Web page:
PointFusion: Deep Sensor Fusion for 3D Bounding Box Estimation

computer vision and pattern recognition, 2018.

Cited by: 145|Bibtex|Views123|DOI:https://doi.org/10.1109/cvpr.2018.00033
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Other Links: dblp.uni-trier.de|academic.microsoft.com|arxiv.org
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We present the PointFusion network, which accurately estimates 3D object bounding boxes from image and point cloud information

Abstract:

We present PointFusion, a generic 3D object detection method that leverages both image and 3D point cloud information. Unlike existing methods that either use multistage pipelines or hold sensor and dataset-specific assumptions, PointFusion is conceptually simple and application-agnostic. The image data and the raw point cloud data are in...More

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Introduction
  • The authors focus on 3D object detection, which is a fundamental computer vision problem impacting most autonomous robotics systems including self-driving cars and drones.
  • Methods for 3D box regression from a single image, even including recent deep learning methods such as [21, 36], still have relatively low accuracy especially in depth estimates at longer ranges.
  • Many current real-world systems either use stereo or augment their sensor stack with lidar and radar.
  • The lidar-radar mixed-sensor setup is popular in self-driving cars and is typically handled by a multi-
Highlights
  • We focus on 3D object detection, which is a fundamental computer vision problem impacting most autonomous robotics systems including self-driving cars and drones
  • We show that by combining PointFusion with an off-the-shelf 2D object detector [25], we get comparable or better 3D object detections than the state-of-the-art methods designed for KITTI [3] and SUNRGBD [16, 32, 26]
  • We present the PointFusion network, which accurately estimates 3D object bounding boxes from image and point cloud information
  • The raw point cloud data is directly handled using a PointNet model, which avoids lossy input preprocessing such as quantization or projection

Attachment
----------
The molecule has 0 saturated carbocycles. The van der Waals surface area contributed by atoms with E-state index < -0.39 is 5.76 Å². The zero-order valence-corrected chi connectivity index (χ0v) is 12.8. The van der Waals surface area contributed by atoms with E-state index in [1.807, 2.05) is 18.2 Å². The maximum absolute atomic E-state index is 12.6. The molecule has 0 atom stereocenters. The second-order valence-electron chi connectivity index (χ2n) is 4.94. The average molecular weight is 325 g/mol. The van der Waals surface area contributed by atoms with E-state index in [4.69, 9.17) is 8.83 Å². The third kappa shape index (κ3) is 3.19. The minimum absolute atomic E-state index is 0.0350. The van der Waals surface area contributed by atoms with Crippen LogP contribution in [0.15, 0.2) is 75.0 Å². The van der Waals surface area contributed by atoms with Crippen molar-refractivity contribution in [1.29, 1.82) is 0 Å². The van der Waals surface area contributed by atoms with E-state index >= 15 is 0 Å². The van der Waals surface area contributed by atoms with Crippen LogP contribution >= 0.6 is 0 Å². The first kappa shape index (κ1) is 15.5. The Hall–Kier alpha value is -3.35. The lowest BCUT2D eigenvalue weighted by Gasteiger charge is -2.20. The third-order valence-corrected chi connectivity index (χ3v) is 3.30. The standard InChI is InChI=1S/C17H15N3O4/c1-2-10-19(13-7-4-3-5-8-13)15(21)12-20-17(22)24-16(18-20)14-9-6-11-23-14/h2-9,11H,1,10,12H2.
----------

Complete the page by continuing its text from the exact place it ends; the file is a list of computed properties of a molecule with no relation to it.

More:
• We introduce a novel dense fusion network, which combines the image and point cloud representations. It predicts multiple 3D box hypotheses relative to the input 3D points, which serve as spatial anchors, and automatically learns to select the best hypothesis
  • Compare with MV3D [3] The final model outperforms the state of the art method MV3D [3] on the easy category (3% more in AP3D), and has a similar performance on the moderate category (1.5% less in AP3D)
  • We show that with the same architecture and hyper-parameters, our method is able to perform on par or better than methods that hold dataset and sensorspecific assumptions on two drastically different datasets
Methods
  • The authors focus on answering two questions: 1) does PointFusion perform well on different sensor configurations and environments compared to models that hold dataset or sensorspecific assumptions, and 2) do the dense prediction architectures perform better than architectures that directly regress the spatial locations.
  • The official training set contains 7481 images.
  • The authors follow [3] and split the dataset into training and validation sets, each containing around half of the entire set.
  • The authors report model performance on the validation set for all three object categories
Results
  • Evaluation on KITTI

    Overview Table 1 shows a comprehensive comparison of models that are trained and evaluated only with the car category on the KITTI validation set, including all baselines and the state of the art methods 3DOP [2], VeloFCN [18] (LiDAR), and MV3D [3] (LiDAR + rgb).